The Women’s Rights Movement in Islam is a fight for more than equality and freedom. It, in some ways, is a fight for humanity. The Western world has been put on notice that the women of Islam will no longer suffer the indifference of cruel and stubborn men. We see it everyday in our high schools and malls. Young Muslim women wear colorful hijab and dazzling outfits equipped with Gucci bags and Air Jordans. We hear it in their poetry through the voices of those like Suheir Hammad and Amal Kassir. We see it on the streets of Tehran and Bahrain. Social media has made it impossible to ignore. Sites like Wikileaks and Instagram have given a face to this head covered revolution.

The Girl in the Tangerine Scarf by Mohja Kahf gives us a haunting description of growing up Syrian-American. When I picked the book up in 2006, I needed it to reaffirm my faith as a practicing converted Muslim. In its pages you can find similarities in almost every civil rights movement in modern history. Couple that with the struggles of assimilation in a society that perceives diversity as a weakness, and you have the basis for a constitution.

sheikh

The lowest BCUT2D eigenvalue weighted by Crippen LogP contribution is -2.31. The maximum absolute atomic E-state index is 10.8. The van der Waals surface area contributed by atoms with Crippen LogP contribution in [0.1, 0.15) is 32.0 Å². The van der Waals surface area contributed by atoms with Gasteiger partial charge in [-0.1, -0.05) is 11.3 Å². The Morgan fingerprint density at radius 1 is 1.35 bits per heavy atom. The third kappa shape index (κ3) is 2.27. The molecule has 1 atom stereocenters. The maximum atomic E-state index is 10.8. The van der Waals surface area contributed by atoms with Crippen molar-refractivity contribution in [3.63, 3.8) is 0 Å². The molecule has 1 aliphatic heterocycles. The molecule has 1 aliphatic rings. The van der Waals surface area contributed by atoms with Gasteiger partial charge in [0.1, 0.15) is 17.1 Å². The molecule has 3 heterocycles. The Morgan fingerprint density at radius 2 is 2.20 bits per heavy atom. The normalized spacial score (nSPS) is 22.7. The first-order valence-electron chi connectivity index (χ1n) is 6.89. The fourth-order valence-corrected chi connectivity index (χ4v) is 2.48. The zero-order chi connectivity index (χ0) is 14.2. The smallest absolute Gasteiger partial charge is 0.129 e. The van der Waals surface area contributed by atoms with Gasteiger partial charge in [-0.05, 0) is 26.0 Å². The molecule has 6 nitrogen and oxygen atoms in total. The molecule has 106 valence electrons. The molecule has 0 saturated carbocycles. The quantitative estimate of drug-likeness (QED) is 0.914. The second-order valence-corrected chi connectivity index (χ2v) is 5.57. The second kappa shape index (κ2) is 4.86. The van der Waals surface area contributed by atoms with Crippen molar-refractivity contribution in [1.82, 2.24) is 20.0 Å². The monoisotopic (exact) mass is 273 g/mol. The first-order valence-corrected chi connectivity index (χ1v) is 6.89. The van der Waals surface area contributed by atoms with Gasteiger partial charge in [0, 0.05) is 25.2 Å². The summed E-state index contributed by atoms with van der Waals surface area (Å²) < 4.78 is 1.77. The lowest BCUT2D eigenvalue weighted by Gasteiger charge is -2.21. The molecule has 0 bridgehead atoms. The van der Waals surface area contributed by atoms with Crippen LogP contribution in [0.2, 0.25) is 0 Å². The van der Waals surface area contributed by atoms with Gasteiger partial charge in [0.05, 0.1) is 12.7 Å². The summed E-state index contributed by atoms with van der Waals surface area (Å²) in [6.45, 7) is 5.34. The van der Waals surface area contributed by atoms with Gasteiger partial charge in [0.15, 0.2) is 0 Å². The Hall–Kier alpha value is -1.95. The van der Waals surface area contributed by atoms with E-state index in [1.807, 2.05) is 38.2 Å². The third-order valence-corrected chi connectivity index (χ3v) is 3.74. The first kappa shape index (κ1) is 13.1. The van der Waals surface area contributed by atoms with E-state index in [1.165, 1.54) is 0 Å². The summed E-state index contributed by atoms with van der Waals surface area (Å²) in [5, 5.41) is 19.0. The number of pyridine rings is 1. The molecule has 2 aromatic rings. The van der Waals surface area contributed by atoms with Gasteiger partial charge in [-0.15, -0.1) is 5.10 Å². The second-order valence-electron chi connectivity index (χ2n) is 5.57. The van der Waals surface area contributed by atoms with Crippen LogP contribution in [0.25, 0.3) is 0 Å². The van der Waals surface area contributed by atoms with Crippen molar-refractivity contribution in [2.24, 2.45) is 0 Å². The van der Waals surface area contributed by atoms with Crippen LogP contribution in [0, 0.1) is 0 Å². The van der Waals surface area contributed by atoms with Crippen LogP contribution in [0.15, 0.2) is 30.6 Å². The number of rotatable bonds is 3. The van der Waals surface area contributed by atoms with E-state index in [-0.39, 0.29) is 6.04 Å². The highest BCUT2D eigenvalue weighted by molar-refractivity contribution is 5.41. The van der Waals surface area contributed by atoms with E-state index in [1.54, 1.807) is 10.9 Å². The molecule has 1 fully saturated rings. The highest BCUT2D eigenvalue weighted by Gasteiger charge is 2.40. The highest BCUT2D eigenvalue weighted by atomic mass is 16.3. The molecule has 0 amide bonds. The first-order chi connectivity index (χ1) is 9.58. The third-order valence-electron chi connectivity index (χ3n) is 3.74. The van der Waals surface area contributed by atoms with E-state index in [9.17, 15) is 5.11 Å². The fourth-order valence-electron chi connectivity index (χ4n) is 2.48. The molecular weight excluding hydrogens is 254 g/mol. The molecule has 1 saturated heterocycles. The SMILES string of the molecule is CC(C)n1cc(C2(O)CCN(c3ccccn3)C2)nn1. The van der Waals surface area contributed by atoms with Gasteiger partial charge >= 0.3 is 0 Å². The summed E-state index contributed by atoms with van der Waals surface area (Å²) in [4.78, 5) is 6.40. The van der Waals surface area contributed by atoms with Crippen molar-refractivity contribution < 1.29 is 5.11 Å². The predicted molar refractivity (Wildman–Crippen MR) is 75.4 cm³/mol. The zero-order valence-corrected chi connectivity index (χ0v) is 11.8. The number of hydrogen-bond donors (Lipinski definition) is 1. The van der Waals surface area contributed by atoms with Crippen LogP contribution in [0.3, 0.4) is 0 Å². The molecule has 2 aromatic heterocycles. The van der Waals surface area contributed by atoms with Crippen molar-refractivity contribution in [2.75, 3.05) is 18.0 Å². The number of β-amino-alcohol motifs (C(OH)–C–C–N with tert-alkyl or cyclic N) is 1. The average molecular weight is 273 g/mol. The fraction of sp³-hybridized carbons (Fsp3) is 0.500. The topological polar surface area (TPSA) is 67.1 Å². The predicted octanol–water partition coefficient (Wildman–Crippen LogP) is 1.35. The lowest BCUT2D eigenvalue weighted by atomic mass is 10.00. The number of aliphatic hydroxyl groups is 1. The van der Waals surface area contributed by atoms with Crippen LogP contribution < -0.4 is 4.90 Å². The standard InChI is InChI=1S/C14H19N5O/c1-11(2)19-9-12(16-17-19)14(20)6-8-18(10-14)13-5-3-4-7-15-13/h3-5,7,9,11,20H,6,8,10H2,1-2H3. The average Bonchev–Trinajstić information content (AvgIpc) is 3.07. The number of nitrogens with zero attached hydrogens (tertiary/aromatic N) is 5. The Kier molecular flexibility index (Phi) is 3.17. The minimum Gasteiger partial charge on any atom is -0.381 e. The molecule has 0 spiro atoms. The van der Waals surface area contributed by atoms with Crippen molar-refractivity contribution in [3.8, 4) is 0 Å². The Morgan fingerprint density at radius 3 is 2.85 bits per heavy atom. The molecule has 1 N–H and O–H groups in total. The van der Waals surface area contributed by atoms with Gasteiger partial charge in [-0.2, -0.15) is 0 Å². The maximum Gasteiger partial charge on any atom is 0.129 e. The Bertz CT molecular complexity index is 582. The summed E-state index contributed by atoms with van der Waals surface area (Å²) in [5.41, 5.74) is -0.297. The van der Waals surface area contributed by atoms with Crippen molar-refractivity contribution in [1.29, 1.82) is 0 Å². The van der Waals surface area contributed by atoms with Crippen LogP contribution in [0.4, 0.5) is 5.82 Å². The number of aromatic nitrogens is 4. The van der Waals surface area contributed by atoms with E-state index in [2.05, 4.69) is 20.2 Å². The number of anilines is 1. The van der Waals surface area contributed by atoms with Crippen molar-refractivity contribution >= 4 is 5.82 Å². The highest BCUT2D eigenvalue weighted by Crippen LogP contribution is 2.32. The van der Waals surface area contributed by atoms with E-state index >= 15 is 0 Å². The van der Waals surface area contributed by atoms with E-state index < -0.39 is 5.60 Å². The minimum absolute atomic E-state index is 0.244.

This is why Ms. Marvel is more than a comic book. When it was first announced that Marvel would give the secondary title a much needed make-over, most of us were skeptical. In the film age of Avengers and The Dark Knight, there seems to be very little space for the lesser-known heroes. Most of the big companies are keeping their cash grabs going by reissuing past story arcs for future films and keeping the public interested in what the studios are putting out on the silver screen. But Marvel gave writer G. Willow Wilson and artist Adrian Alphona a chance to do something out of the ordinary. The result is the tale of Kamala Khan, a teenage girl from Jersey City. She lives in world that doesn’t truly see her for who she is. At school, she and her friend Nakia are the subject of ridicule from the female Flash Thompson, Zoe Zimmer. She is not allowed to spend time with boys. Her parents, although not restricting her to strict Sharia law, do not give her the independence she believes she deserves. Her brother Aamir loves her, but is focused on prayer and devotion to Allah. Did I mention that she is nerd? This twist allows us, the reader to fall in love with this character on a very base level. Readers can connect with her through the awkwardness of being a teenager or by being a social outcast in school. She is everyone. Her accessibility gives her a human feel that most comics lack, for obvious reasons. She is empowering. Her character sees the hypocrisy in gender bias and questions it outright. This alone makes her a hero.